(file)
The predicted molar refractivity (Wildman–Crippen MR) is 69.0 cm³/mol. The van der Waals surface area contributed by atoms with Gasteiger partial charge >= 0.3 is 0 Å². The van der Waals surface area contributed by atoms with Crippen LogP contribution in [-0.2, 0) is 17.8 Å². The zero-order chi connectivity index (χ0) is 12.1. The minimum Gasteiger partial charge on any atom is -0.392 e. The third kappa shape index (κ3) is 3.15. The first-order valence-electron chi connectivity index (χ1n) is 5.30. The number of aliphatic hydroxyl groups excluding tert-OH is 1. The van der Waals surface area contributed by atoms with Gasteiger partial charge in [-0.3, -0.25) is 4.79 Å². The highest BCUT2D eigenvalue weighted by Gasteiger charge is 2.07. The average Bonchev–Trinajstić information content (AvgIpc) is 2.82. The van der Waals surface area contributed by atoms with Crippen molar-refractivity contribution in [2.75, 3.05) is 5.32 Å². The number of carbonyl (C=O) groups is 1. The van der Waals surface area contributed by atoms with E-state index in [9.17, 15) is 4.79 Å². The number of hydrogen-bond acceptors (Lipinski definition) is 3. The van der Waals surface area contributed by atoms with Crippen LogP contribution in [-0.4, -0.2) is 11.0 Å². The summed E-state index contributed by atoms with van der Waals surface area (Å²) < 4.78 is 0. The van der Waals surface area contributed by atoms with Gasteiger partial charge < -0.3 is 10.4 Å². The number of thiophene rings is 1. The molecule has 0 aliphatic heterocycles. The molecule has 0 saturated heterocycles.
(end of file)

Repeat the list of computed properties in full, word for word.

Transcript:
The predicted molar refractivity (Wildman–Crippen MR) is 69.0 cm³/mol. The van der Waals surface area contributed by atoms with Gasteiger partial charge >= 0.3 is 0 Å². The van der Waals surface area contributed by atoms with Crippen LogP contribution in [-0.2, 0) is 17.8 Å². The zero-order chi connectivity index (χ0) is 12.1. The minimum Gasteiger partial charge on any atom is -0.392 e. The third kappa shape index (κ3) is 3.15. The first-order valence-electron chi connectivity index (χ1n) is 5.30. The number of aliphatic hydroxyl groups excluding tert-OH is 1. The van der Waals surface area contributed by atoms with Gasteiger partial charge in [-0.3, -0.25) is 4.79 Å². The highest BCUT2D eigenvalue weighted by Gasteiger charge is 2.07. The average Bonchev–Trinajstić information content (AvgIpc) is 2.82. The van der Waals surface area contributed by atoms with Crippen molar-refractivity contribution in [2.75, 3.05) is 5.32 Å². The number of carbonyl (C=O) groups is 1. The van der Waals surface area contributed by atoms with E-state index in [9.17, 15) is 4.79 Å². The number of hydrogen-bond acceptors (Lipinski definition) is 3. The van der Waals surface area contributed by atoms with Crippen LogP contribution in [-0.4, -0.2) is 11.0 Å². The summed E-state index contributed by atoms with van der Waals surface area (Å²) < 4.78 is 0. The van der Waals surface area contributed by atoms with Gasteiger partial charge < -0.3 is 10.4 Å². The number of thiophene rings is 1. The molecule has 0 aliphatic heterocycles. The molecule has 0 saturated heterocycles.